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Sunday May 11, 2014 MYT 12:00:00 AM
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A study has found that what women ate even before conceiving affected the process of gene expression in their babies. – AFP
The food that women consume before conception can alter a baby's genes.
While it’s well known that pregnant women have to be vigilant about what they eat, a new study suggests that what women eat before conception can play a major role even after the baby is born.
Published in the journal Nature Communications, the study claims to provide strong evidence that a mother’s diet before pregnancy can permanently affect her child’s lifelong health by silencing certain genes.
For their research, scientists from the London School of Hygiene & Tropical Medicine, Britain, took blood samples from 167 pregnant women in rural Gambia, measuring nutrient concentrations in their blood. They then analysed blood and hair follicle samples from their infants, ages two to eight months.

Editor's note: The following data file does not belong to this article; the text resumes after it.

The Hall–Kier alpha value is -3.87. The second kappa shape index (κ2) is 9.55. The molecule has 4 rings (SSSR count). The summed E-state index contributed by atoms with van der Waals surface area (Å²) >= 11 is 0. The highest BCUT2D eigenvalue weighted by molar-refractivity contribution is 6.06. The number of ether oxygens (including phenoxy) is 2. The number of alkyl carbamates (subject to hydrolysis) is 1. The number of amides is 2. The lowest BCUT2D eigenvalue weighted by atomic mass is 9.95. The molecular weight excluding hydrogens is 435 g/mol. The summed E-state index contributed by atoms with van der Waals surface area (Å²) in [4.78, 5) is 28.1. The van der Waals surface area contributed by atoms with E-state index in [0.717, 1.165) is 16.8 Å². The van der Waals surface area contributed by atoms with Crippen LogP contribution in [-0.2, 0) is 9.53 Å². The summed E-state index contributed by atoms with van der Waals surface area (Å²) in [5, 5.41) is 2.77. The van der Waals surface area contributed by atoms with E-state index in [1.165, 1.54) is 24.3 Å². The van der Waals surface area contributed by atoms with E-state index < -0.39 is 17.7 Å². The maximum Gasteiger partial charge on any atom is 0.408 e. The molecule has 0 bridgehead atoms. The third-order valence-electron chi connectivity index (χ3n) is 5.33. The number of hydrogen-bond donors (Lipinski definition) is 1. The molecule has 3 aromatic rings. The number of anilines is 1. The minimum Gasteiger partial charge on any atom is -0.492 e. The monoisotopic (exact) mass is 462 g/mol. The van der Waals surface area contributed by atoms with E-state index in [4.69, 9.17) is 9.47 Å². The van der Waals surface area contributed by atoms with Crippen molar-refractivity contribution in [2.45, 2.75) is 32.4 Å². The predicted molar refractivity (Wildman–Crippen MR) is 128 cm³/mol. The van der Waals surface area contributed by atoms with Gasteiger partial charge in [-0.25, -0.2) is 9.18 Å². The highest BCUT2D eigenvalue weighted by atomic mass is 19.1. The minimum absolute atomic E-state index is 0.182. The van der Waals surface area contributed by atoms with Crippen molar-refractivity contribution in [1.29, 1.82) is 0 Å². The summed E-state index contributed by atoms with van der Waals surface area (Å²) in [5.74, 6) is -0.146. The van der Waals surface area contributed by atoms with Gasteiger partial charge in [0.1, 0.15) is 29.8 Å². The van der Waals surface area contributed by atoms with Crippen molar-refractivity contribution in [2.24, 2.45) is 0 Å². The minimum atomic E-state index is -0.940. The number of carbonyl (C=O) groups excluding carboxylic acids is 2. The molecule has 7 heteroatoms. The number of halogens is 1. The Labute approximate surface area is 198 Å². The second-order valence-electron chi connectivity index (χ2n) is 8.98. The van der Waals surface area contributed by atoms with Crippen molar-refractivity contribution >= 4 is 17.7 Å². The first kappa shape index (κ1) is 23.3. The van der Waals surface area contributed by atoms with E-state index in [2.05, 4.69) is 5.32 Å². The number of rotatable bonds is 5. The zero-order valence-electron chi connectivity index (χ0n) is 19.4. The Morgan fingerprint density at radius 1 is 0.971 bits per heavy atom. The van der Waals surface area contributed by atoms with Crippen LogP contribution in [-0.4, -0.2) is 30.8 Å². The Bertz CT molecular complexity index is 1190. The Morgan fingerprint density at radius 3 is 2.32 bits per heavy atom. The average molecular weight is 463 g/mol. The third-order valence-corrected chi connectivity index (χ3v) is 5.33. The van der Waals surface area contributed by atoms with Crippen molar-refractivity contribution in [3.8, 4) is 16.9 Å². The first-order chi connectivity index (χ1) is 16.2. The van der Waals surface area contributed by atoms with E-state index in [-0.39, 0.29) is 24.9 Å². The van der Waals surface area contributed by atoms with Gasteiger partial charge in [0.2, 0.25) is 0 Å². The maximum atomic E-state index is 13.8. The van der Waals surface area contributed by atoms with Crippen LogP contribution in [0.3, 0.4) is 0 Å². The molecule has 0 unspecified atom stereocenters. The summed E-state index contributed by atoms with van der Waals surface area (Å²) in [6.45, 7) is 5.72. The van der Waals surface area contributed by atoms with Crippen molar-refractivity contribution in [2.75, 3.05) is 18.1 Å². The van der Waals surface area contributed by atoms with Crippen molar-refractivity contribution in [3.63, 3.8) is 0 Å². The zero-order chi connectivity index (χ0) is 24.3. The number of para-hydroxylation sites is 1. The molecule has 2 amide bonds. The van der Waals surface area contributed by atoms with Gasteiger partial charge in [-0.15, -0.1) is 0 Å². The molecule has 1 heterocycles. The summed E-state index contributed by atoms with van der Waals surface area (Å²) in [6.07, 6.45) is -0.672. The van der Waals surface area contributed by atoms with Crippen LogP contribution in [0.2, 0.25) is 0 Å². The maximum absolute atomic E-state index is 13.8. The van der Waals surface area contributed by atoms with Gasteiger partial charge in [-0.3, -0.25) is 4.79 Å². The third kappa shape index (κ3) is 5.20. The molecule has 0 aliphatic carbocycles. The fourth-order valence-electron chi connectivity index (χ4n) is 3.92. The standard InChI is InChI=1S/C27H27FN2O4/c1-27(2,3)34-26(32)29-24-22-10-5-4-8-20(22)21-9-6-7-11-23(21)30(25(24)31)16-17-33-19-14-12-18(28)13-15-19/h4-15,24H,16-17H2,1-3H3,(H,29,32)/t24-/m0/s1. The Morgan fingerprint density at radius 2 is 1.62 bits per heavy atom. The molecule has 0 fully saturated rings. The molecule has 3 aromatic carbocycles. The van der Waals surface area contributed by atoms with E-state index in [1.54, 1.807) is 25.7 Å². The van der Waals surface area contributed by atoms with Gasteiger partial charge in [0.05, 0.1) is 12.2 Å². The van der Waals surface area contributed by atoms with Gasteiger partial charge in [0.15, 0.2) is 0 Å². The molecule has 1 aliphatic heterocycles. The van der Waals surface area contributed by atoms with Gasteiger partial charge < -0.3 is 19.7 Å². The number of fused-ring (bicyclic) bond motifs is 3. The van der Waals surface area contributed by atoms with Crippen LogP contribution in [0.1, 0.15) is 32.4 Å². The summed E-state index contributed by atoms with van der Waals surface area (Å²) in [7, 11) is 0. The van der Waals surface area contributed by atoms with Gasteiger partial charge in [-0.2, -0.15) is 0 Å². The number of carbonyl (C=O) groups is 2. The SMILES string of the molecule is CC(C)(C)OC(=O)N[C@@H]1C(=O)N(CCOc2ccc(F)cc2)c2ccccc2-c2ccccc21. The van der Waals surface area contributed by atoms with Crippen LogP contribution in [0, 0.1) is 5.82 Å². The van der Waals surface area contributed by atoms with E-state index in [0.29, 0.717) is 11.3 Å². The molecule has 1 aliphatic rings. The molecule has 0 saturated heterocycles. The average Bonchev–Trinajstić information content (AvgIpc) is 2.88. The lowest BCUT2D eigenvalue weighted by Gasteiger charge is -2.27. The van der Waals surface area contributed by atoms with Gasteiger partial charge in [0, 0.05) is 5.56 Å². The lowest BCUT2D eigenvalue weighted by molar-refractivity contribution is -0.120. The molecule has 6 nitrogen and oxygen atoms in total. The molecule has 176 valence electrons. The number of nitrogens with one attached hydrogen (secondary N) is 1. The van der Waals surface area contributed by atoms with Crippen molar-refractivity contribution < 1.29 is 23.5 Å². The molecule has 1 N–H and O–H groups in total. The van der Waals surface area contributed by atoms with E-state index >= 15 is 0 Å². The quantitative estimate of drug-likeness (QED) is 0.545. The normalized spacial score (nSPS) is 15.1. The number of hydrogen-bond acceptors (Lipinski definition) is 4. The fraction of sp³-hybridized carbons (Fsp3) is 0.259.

About half of the group (84 women) conceived at the peak of the rainy season, while 83 women conceived at the peak of the dry season.
Women who conceived during the rainy season consumed a more vitamin-rich diet of vegetables compared to their counterparts.
The combination of markedly different seasons, the population’s dependence on foods grown literally in their own backyard, and subsequent swings in nutrient availability offered researchers the ideal conditions for their research.
And what they found was that what women ate affected the process of gene expression in their babies – specifically in a process called methylation, which is known for locking genes in the “off” position.
The process of methylation – which plays a crucial role in silencing gene expression – is essential for cell differentiation and embryonic development.
A separate animal study, for instance, has shown that a female mouse’s diet can change her offspring’s coat colour when DNA methylation is modified.
“Our ongoing research is yielding strong indications that the methylation machinery can be disrupted by nutrient deficiencies, and that this can lead to disease,” explained co-author Andrew Prentice.
“Our ultimate goal is to define an optimal diet for mothers-to-be that would prevent defects in the methylation process. Pre-conceptional folic acid is already used to prevent defects in embryos.
“Now our research is pointing towards the need for a cocktail of nutrients, which could come from the diet or from supplements.” – AFP Relaxnews
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